All told, the studio had 204 VFX shots to deliver for the first two episodes, all of which had to be completed inside six months. From starting to build assets to delivering the first completed renders took just three months. And again, Arnold played a key role.
"The great thing about Arnold is that you can get really nice renders right off," says Ivor Middleton, Vine's head of 3D. "It's all about the bounced lighting. It's not like old-fashioned ambient or diffuse occlusion. [Because it's a physically accurate raytrace renderer] you can put a single light into an environment and get all your indirect lighting for free.
This simplicity of workflow was a key selling point for Middleton, who also considered using RenderMan, 3Delight, mental ray, V-Ray and Houdini's Mantra renderer for the work. "With Arnold, we'd typically only have around three lights per scene: a key, fill and edge lighting. If you were lighting a similar shot in RenderMan, you would typically end up with quite a few area lights to get the set looking nice, but with Arnold, an awful lot comes from the environment itself."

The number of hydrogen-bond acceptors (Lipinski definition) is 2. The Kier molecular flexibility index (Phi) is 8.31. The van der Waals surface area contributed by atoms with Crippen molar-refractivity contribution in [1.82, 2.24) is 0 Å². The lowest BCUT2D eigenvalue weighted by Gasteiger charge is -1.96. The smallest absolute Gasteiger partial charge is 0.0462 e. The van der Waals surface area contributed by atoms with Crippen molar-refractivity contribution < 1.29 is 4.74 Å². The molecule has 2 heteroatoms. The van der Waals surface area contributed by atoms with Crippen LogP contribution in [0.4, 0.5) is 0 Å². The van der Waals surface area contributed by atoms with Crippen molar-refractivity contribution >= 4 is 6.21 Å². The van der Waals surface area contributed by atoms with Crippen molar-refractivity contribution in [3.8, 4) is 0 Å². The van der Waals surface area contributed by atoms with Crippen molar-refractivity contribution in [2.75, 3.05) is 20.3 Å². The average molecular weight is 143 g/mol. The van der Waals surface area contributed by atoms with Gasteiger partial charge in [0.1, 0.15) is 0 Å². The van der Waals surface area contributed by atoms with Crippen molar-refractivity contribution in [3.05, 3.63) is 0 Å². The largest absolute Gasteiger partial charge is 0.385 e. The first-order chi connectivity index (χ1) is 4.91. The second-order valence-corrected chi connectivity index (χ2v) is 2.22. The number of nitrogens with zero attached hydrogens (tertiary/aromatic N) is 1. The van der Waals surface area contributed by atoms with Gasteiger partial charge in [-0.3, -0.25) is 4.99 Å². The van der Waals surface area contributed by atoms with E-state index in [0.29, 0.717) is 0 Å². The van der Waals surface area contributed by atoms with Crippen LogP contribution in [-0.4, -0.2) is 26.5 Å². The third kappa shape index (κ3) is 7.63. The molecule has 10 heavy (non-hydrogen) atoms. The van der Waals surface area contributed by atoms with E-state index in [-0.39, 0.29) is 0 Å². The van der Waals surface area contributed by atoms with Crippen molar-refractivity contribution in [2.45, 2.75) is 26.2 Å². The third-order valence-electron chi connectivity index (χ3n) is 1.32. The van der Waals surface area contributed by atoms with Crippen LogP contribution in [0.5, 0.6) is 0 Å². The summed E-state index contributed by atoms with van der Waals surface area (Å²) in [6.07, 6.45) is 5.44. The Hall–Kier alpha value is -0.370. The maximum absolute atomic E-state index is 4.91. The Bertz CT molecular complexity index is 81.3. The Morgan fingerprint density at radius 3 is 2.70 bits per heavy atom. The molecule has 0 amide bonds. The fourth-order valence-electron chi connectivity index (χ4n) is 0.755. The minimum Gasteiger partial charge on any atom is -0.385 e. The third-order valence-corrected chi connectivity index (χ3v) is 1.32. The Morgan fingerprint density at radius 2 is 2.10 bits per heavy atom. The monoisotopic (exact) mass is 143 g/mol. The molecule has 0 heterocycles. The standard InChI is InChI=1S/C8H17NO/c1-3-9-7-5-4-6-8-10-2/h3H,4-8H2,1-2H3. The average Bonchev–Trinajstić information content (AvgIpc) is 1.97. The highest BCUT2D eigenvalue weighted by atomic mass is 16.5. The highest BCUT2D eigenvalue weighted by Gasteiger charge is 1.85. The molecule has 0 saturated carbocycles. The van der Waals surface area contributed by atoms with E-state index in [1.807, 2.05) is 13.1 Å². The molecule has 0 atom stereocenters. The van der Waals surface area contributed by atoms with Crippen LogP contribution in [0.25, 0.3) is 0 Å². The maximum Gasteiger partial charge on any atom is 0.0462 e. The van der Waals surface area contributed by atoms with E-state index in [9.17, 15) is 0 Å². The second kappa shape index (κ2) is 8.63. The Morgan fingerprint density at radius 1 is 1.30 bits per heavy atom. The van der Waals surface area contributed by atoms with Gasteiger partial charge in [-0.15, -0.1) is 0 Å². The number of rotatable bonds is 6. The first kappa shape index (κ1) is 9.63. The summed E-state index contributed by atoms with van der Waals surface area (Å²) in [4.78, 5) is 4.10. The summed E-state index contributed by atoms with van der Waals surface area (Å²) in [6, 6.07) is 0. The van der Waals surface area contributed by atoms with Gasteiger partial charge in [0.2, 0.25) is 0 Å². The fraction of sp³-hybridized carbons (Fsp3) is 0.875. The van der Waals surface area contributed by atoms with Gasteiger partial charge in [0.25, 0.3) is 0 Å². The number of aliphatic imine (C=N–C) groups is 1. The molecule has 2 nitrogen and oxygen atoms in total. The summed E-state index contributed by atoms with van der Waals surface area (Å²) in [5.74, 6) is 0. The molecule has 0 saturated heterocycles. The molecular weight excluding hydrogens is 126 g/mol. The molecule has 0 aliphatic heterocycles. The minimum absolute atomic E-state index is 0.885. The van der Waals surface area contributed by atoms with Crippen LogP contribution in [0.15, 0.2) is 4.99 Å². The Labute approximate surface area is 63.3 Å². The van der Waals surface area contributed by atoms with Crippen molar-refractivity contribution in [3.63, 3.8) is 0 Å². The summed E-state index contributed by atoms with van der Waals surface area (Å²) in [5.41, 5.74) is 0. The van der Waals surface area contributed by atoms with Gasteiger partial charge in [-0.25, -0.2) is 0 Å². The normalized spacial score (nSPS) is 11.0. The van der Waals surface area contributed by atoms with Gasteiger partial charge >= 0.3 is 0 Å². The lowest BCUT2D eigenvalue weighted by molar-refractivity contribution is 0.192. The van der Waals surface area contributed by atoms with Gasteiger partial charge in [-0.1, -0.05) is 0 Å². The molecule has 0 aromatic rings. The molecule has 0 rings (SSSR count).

And because Arnold does not need to precalculate secondary data like point clouds, shadow maps or irradiance caches before commencing a render, the calculation process itself is memory-efficient, placing minimal load on servers and network infrastructure, and requires little human intervention.